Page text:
However, apart from the economic effects that a region is likely to realise by joining such trade agreements, investment ties with neighbouring states enhance corporate governance, climatic justice, industrial rights, as well as democracy in the region. These benefits are likely to diminish in the presence of trade cooperation of any of the North American States with China (Villarreal and Fergusson 25). To avoid these damages in the North American Region, the stakeholders need to modernise the NAFTA agreement.
The benefits are as shown graphically below.
Trade in intermediate goods and chain supply
Various economic professionals lay great emphasis on the significance of North American trade in supply chains management and transitional products. In support of NAFTA, the experts highlight that the governing bodies of the three North American States ought to cooperate in the aspect that may entail an increased investment in cross-border infrastructure. Possibly, this initiative could enhance small-size as well as medium-size business cooperation in the region (Acosta, Foster, and Sullivan 125). Significantly, this could improve cooperation, create job to the citizens and, at the same time, reduce the income disparity in the region.
The world is a complex society with various individuals and with different motives. Like any other trade agreements, NAFTA is not an exceptional; hence, the agreement is noted as making great attempts to promoting peace within the North American region, settle disputes in a constructive manner, as well as stimulate economic growth in the North American region. In addition, NAFTA attempted to provide more choices of product and services with varied quality to the citizens at lower prices, thus cutting the expenses incurred by the citizens. Nevertheless, the agreement failed to seal all the loopholes to its downfall, giving critics an upper hand in this debate. Consequently, attempts to revive the NAFTA should first analyse the weaknesses and amend where necessary to ensure prosperity. Precisely, NAFTA was and still is a good idea for tackling the North American regional issues.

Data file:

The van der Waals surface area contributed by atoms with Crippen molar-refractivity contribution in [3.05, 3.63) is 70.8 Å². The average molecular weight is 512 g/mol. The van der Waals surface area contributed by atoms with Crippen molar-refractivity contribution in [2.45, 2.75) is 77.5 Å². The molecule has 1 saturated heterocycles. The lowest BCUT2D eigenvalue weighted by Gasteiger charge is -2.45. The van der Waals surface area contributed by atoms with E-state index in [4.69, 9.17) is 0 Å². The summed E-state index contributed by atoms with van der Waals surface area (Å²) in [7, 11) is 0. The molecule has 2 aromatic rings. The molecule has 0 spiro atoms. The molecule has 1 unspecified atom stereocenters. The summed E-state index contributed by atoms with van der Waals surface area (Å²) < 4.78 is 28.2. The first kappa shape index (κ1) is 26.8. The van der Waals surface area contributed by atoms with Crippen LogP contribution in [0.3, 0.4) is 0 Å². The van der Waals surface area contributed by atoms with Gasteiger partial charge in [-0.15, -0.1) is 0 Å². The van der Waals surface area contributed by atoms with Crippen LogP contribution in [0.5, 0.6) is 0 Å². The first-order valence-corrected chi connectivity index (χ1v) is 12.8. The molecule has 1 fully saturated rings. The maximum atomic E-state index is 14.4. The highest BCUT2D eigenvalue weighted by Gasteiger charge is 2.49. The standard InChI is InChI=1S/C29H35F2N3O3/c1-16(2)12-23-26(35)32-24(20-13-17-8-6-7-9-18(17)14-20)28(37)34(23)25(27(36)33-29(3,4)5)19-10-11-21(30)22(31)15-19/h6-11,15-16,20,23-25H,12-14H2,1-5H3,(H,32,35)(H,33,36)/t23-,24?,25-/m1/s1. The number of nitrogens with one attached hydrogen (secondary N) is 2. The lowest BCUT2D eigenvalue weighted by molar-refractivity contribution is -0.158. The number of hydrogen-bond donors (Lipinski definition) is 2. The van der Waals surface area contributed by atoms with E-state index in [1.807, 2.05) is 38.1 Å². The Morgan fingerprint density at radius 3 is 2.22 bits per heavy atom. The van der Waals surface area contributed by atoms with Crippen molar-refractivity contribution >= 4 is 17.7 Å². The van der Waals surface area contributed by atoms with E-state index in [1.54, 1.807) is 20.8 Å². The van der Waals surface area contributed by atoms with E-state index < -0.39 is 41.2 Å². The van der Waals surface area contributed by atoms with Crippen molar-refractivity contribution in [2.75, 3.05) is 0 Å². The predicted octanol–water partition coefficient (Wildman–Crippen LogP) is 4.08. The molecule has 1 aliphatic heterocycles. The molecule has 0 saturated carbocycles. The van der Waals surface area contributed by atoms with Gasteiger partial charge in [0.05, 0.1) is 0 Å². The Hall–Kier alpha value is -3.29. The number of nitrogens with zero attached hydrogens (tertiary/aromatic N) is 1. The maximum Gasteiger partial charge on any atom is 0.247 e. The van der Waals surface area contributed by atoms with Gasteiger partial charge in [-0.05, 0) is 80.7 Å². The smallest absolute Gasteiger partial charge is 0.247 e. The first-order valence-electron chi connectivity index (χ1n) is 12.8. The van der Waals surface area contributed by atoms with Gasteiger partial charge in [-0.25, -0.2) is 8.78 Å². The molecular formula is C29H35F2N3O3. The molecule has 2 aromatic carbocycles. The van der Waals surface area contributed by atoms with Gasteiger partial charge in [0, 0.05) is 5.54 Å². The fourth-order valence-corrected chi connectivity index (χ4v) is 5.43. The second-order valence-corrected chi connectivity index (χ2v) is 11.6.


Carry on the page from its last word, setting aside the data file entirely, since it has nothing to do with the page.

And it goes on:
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Cooper, William. Free Trade Agreements: Impact on U.S. Trade and Implications for U.S. Trade Policy. Washington, DC: Congressional Research Service, 2014. Print.
Dade, Carlo, and Pamela Strarr. Report Launch: North American Regionalism: Can we awaken the sleeping giant?. N.p., 2014. Web.
Hoyos, Rafael, and Leonardo Iacovone. “Economic performance under NAFTA : a firm-level analysis of the trade-productivity linkages.” World Development: Elsevier 44 (2011): 180-193. Print.
Jiang, Yimin. Where Canada goes after ‘keystone XL’ pipeline: An action blueprint for Canada. N.p., 2012. Web.
Pastor, Robert. The North American Idea: A Vision of a Continental Future. Oxford: Oxford UP, 2011. Print.
Slocum, Tyson. America Can’t Afford the Keystone Pipeline: Pipeline Project Serves Canadian and Chinese Interests, But Likely Will Result in Higher U.S. N.p., 2013. Web.
VanNijnatten, Debora, Neil Craik, and Isabel Studer. Climate Change Policy in North America: Designing Integration in a Regional System. Toronto: Canada: University of Toronto Press, 2013. Print.